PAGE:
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Old 09-05-2012, 04:50 PM   #1
robqualls
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Default Harvesting yeast from a bottle

I want to start cloning some of my favorite beers but I know for a fact that I will never be able to nail it unless I get that yeast out of the bottle. Anyone have a good method for harvesting yeast and saving it from the bottom of the bottle?

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Old 09-05-2012, 05:48 PM   #2
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After pouring off a beer from a bottle conditioned variety I want to harvest, I'll leave the dregs in the bottle and recap or plug it and put it back in the fridge. It's best if you can collect up a few of those bottles. When you're ready to propagate, make a small, low gravity starter (about half cup 1.030 wort), let the bottles warm to room temp, and then pitch them into the starter. Put it on the stir plate, then slowly ramp up the volume of starter over the course of about a week. It usually takes a while to get an adequate volume of yeast, so the first time I pitch that into a recipe, I'll usually start with a smaller volume of wort (2-3 gallons.) I'll then harvest enough healthy yeast from the primary to use in larger batches.

It's work and it can be time consuming, but it's rewarding. I'm now using a Bell's strain as my house yeast, which all started a year ago as the dregs from one little bottle of their beer.

Note that the yeast from some breweries is already available commercially, so you can save yourself some time depending on what beers you are trying to clone.

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Old 09-05-2012, 06:56 PM   #3
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Here ya go.... just find out if the bottling yeast matches the fermentation yeast.

http://www.homebrewtalk.com/entries/...l-bottles.html

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Old 09-05-2012, 07:29 PM   #4
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Quote:
Originally Posted by CastleHollow
After pouring off a beer from a bottle conditioned variety I want to harvest, I'll leave the dregs in the bottle and recap or plug it and put it back in the fridge. It's best if you can collect up a few of those bottles. When you're ready to propagate, make a small, low gravity starter (about half cup 1.030 wort), let the bottles warm to room temp, and then pitch them into the starter. Put it on the stir plate, then slowly ramp up the volume of starter over the course of about a week. It usually takes a while to get an adequate volume of yeast, so the first time I pitch that into a recipe, I'll usually start with a smaller volume of wort (2-3 gallons.) I'll then harvest enough healthy yeast from the primary to use in larger batches.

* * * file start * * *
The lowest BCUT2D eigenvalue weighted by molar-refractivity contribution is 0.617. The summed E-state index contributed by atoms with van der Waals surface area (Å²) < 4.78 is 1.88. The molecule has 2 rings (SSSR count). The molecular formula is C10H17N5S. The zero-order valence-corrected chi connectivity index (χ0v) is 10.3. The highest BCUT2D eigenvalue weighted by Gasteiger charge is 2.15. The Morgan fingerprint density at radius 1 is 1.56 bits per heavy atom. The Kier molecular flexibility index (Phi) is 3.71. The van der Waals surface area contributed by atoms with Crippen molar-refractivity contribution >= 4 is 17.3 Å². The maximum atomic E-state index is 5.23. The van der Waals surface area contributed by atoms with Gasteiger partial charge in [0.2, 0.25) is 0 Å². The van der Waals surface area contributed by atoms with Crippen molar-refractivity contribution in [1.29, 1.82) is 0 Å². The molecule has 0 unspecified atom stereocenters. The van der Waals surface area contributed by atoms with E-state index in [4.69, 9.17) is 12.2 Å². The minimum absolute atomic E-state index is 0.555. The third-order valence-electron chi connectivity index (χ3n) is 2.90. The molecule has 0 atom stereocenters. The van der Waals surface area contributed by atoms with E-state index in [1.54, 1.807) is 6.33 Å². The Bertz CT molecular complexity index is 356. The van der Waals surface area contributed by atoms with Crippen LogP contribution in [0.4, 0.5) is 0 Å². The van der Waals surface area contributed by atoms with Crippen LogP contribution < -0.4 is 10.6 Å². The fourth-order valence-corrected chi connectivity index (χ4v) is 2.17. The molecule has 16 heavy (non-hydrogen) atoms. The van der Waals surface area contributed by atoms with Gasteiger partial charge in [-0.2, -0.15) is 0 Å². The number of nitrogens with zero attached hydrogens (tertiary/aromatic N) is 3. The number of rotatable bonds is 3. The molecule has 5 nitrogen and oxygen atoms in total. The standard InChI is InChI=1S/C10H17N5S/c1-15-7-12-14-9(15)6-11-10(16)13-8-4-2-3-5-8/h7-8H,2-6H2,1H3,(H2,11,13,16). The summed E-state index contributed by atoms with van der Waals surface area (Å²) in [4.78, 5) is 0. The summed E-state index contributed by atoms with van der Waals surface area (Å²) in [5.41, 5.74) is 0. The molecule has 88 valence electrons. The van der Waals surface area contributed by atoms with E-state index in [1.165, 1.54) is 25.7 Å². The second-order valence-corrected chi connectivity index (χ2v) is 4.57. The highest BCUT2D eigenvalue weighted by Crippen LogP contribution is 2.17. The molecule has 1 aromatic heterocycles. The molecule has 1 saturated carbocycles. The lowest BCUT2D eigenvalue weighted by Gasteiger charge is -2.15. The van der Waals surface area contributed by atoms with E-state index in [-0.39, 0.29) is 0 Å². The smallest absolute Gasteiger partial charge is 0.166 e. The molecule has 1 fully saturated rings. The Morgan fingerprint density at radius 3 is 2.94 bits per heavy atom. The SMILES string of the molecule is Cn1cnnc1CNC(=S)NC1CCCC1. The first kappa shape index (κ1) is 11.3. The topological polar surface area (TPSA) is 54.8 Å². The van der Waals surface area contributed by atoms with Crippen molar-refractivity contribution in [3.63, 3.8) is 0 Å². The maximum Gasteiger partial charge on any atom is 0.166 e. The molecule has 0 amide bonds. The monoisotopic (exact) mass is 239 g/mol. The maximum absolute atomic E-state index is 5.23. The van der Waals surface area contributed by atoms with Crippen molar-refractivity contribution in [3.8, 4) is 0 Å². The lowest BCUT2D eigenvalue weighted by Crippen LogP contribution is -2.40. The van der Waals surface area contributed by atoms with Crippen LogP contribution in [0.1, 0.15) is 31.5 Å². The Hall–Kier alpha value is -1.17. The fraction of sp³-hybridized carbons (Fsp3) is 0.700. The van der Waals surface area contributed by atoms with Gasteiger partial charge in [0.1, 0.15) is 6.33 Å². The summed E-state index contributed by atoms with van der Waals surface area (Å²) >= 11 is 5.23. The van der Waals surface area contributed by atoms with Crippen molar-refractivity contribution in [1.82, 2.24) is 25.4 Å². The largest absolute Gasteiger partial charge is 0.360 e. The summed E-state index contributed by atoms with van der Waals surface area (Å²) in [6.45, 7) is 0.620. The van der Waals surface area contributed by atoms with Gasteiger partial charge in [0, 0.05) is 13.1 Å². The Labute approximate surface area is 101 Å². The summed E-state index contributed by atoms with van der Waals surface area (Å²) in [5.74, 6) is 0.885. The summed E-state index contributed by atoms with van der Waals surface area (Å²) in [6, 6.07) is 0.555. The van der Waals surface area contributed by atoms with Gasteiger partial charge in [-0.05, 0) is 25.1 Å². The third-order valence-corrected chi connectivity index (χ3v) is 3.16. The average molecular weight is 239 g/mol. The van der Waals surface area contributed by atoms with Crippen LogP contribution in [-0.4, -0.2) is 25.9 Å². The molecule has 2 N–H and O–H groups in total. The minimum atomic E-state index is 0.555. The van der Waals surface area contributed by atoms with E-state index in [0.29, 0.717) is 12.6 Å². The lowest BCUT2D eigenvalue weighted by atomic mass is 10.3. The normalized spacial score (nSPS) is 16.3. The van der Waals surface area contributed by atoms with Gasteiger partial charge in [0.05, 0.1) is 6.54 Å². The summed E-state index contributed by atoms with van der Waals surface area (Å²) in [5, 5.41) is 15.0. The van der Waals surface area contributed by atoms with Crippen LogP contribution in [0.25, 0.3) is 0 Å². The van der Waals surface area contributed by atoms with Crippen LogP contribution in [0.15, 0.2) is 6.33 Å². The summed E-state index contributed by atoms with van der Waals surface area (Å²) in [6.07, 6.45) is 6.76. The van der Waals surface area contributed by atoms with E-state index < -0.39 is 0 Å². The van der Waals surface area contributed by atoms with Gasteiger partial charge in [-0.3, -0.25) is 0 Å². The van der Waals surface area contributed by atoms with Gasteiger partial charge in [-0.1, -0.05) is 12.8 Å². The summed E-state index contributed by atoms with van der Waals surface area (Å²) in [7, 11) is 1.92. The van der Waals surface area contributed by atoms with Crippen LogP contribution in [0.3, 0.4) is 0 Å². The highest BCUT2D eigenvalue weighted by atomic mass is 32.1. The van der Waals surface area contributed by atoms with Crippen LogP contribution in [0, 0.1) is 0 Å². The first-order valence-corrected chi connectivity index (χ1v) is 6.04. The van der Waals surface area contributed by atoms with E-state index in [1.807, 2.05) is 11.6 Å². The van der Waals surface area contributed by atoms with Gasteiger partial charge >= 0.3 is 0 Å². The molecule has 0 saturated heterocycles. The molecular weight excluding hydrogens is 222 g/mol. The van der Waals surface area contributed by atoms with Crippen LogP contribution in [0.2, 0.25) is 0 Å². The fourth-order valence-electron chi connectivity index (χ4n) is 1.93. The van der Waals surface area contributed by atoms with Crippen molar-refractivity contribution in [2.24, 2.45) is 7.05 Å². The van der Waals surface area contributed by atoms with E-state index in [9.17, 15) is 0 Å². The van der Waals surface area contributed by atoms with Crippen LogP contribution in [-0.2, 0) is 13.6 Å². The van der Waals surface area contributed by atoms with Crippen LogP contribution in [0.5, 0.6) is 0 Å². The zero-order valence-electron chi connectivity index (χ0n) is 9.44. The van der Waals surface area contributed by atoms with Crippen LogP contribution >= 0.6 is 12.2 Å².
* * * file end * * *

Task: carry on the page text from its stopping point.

It's work and it can be time consuming, but it's rewarding. I'm now using a Bell's strain as my house yeast, which all started a year ago as the dregs from one little bottle of their beer.

Note that the yeast from some breweries is already available commercially, so you can save yourself some time depending on what beers you are trying to clone.
Wow thanks for going so Indepth! I appreciate it. I'll be buying my first stir plate very soon. I'll make sure that the beer in cloning doesn't already have their yeast available commercially.
Thanks again!
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Old 09-05-2012, 07:30 PM   #5
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Quote:
Originally Posted by itsbeeryo
Here ya go.... just find out if the bottling yeast matches the fermentation yeast.

http://www.homebrewtalk.com/entries/...l-bottles.html
This is a great article as well thanks for sending me the link. I'm loving these fourmes more and more.
Thanks!
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Old 09-05-2012, 07:34 PM   #6
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Quote:
Originally Posted by itsbeeryo View Post
Here ya go.... just find out if the bottling yeast matches the fermentation yeast.

http://www.homebrewtalk.com/entries/...l-bottles.html
^ This
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Old 09-06-2012, 01:28 AM   #7
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You have to be a bit selective here. Be sure you are harvesting the fermentation yeast. Some brewers, like Sierra Nevada ferment with one yeast, filter and add back a yeast for bottle conditioning. If you cultured a yeast from a SNPA bottle, you would be very disappointed with the yeast you end up with.

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Old 09-06-2012, 01:54 AM   #8
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Quote:
Originally Posted by McCuckerson
You have to be a bit selective here. Be sure you are harvesting the fermentation yeast. Some brewers, like Sierra Nevada ferment with one yeast, filter and add back a yeast for bottle conditioning. If you cultured a yeast from a SNPA bottle, you would be very disappointed with the yeast you end up with.
Thanks for the info. Does anyone know if Shorts brewery in Elk Rapids bottle conditions? Also wouldn't most true Trappist beers have good yeast to harvest?
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